Gaza’s hospital chief warned on Sunday that medics are facing multiple crises amid deadly violence between Palestinian militants and Israel, with medicine and electricity urgently needed to continue treating patients.
Muhammad Abu Salmiya said wounded were arriving “every minute” at Shifa Hospital in Gaza City.
“There is a crisis in medicine, a crisis in medicines, a crisis in electricity,” said Salmia, the hospital’s general director.
Thirty-one Gazans have been killed and 275 wounded in fighting since Friday, when Israel shelled Islamic Jihad positions and the armed group retaliated by firing rockets across the border.
Gaza’s only power plant shut down on Saturday due to a lack of fuel, four days after Israel closed its crossings with the territory for security reasons.
“The situation is very bad,” said Salmia. “We urgently need to open the borders to bring in drugs, (fuel for) electricity.”
Diesel for the power plant is usually trucked in from Egypt or Israel, which has maintained a blockade of the enclave since Hamas militants took control of Gaza in 2007.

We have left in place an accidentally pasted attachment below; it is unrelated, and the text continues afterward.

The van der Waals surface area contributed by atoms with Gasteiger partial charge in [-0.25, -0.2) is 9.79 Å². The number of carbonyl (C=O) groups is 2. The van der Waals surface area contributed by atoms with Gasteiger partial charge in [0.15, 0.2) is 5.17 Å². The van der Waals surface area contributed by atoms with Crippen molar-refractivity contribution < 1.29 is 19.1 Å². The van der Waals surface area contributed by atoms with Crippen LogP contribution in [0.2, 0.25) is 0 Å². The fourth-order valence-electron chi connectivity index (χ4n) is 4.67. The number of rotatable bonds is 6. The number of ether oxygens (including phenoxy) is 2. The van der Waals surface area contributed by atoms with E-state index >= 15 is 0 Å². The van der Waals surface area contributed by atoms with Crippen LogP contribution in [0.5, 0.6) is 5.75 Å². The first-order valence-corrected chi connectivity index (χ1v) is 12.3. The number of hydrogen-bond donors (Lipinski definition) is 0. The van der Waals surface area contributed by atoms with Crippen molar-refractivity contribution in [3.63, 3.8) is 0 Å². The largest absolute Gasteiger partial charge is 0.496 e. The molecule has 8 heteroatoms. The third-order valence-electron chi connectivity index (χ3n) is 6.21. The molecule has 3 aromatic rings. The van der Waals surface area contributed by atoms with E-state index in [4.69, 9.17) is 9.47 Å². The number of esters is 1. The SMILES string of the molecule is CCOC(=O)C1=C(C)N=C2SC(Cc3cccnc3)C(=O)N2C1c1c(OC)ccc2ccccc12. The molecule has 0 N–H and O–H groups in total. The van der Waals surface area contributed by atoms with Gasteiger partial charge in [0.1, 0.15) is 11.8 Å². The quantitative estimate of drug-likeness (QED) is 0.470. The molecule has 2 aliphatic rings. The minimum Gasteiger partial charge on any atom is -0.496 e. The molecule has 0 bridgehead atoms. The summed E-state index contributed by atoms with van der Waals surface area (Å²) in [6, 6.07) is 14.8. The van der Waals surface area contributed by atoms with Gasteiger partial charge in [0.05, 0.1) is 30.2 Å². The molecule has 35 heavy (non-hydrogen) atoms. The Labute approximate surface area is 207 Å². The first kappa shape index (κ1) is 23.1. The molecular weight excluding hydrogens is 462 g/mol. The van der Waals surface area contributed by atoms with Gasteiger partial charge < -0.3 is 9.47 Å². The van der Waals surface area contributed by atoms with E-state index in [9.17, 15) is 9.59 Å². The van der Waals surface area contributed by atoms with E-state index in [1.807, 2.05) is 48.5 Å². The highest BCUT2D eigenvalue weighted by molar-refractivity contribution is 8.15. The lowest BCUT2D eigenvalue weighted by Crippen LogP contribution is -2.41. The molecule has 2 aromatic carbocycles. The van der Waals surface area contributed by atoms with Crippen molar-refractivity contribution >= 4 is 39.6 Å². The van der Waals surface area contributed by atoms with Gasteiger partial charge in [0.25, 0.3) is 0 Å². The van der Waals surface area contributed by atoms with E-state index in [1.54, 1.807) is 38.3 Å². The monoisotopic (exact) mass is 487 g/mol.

Gaza’s Ministry of Health predicts that a power outage will halt medical services on Tuesday afternoon as generators run out of fuel.
Potentially life-saving facilities, such as operating rooms and ventilators in hospitals, require electricity to keep running.
There are also fears that fuel shortages in the Palestinian territory could affect ambulances, the UN humanitarian agency OCHA said.
A spokesman for the Israeli military said there was “deep concern about the humanitarian situation in Gaza”.
According to OCHA, the enclave’s 2.3 million residents experience regular power outages, with only 11 hours a day on average last month.
The UN agency warned on Saturday that without an increase in electricity, Gaza would soon see “a reduction in its water supply from wells and desalination plants”.
Ahad Ferwana, a resident of Gaza, said people get sick when the water supply is cut off.
The blackout “affects all areas of life in the Gaza Strip,” he said AFP.
“This is disrupting people’s lives, especially with the intense heat that has hit the region,” he said.
“It forces people to leave their homes, which puts their lives at risk because of the continuous bombardment.”
© Agence France-Presse